Time to replace Iowa and New Hampshire

After a botched Iowa Democratic caucus that led to questions about who, if anyone, actually won the vote, and a Republican vote in both Iowa and New Hampshire that seems to have only muddied the waters further, the full primary race is now on. But before moving on, it would behoove the leaders of the two big parties to take a moment and consider that it may be a good time to seriously rethink their primary process, with one clear goal in mind: replace Iowa and New Hampshire as the top automatic lead-off states.

The leadership of the two parties should have one overriding goal for their presidential selection: Choose a candidate who will give their side the best chance to win in November. While it may be pleasing to think that the party leaders should be trying to push for the best or most qualified candidate, the reality is that is not the party leaderships' real role anymore. Their real focus should be on helping the party take the White House and help other candidates down the ballot line.

Sen. Bernie Sanders and Donald Trump win the New Hampshire primary on Feb. 9, 2016.
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Sen. Bernie Sanders and Donald Trump win the New Hampshire primary on Feb. 9, 2016.

Having clear results and a winnowing of the field each and every four years from Iowa and New Hampshire would likely go a long way to improving each parties' odds of winning. Based on the way the two parties bow to the wishes of these two states, one would think that they have been enormously successful in pushing candidates forward and in establishing clearly defined winners. If so, you would be wrong.

The track record of the two lead-off states is very poor. Iowa caucus is a bizarre process that few actually understand. The result is that the state's caucus might have called the wrong winner on two previous occasions, if not also last Monday.

The Republicans should have a bad feeling about the state. Three of their last four presidential winners, Ronald Reagan, George H.W. Bush and John McCain, lost in Iowa before winning the nomination.

New Hampshire's primary has a separate problem: a history of choosing bad candidates, such as Pat Buchanan, who had a strong showing in 1992 that knocked George H.W. Bush off his stride, and followed that by winning the state outright in 1996. For Democrats, the record is even worse — only one Democrat has ever won a contested New Hampshire primary and gone on to victory in November – Jimmy Carter. This fact may comfort Hillary Clinton supporters, who can look back to Obama and Bill Clinton and see that the Granite State is just a bump in the road, but party leaders should see a problem in need of fixing.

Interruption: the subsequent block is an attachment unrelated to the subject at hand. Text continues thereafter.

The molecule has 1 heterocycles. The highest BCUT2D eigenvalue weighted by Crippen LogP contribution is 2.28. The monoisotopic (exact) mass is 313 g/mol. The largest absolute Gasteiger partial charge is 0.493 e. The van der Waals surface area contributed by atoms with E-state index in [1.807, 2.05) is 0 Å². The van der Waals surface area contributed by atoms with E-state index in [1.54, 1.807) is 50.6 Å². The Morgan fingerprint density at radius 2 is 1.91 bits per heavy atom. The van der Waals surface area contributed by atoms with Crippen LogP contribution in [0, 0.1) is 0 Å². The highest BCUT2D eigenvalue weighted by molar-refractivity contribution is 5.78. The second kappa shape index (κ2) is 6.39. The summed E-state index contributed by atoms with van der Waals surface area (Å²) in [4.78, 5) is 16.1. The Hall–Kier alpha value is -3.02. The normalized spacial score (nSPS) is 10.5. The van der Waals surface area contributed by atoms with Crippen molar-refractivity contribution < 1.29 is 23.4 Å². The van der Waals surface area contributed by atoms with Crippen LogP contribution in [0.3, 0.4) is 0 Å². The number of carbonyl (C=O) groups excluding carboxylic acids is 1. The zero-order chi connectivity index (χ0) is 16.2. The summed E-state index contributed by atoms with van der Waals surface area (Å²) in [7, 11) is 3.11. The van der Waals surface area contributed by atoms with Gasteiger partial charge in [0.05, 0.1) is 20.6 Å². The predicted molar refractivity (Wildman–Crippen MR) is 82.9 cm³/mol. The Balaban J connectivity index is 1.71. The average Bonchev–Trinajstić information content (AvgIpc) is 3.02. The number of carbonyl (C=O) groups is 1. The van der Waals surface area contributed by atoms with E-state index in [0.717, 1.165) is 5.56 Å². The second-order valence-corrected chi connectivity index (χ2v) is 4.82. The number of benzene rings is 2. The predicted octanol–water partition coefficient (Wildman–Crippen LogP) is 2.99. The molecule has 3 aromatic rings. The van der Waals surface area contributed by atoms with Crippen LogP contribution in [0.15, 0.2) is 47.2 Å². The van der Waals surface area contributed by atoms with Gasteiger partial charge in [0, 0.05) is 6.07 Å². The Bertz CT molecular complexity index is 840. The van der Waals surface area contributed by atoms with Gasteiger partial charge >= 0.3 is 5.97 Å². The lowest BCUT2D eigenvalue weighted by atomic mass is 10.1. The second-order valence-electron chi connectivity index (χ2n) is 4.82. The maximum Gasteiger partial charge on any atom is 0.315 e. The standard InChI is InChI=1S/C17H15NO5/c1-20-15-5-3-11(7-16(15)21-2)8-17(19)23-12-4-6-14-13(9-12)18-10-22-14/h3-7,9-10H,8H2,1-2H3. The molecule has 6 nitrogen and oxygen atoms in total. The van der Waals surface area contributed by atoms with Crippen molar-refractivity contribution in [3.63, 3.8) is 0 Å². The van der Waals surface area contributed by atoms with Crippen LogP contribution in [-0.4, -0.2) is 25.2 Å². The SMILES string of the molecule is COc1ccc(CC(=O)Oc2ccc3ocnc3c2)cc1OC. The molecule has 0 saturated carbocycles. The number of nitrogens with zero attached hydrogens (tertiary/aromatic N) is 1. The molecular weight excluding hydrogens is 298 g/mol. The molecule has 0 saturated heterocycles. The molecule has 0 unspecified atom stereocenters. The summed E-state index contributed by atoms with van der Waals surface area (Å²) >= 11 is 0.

Party leaders have repeatedly looked at reforming the process, but always blanch at the threats brought down by Iowa and New Hampshire. What the party leaders have done instead is punish states that try to leapfrog to the head of the primary and caucus calendar. In 2008, Florida and Michigan both lost their Democratic state delegations when they moved their votes before March 6. That one decision may have had a decisive effect on the Obama-Clinton primary fight. In 2012, only Florida tried this approach, and lost half their delegates.

There are some easy possible reforms, including rotating the lead-off states and creating regional primaries. All have been discussed, but neither party is really able to stand-up to Iowa and New Hampshire.

What is particularly odd about the hammerlock on the process is the fact that New Hampshire and Iowa don't even have a real historic claim — Florida was actually the first state to adopt the presidential primary idea, back in 1904. New Hampshire did not hold one until 1916, and did not even have a contested one till 1952. And Iowa did not hold a seriously contested caucus until 1972.

Most of the criticisms of the two lead-off states focus on the fact that they "don't look like America." They are older, whiter, more rural and more homogeneous than the states that in the end decided who will be president. But that's not really their big problem. The real issue is that they so often fail at providing a good launch pad for a winning candidate.

Instead of cowering in the face of threats from those two states, the national parties should look for a reset on the process and take on the top two states.

The best answer may be a top-down requirement to rotate the lead-off states, giving others a chance to shine every four years. While not a cure, it would at least start the process of revamping a system that puts too much focus on two specific states.

Commentary by Joshua Spivak, a senior fellow at the Hugh L. Carey Institute for Government Reform at Wagner College in New York. He blogs at The Recall Elections Blog. Follow him on Twitter @recallelections.

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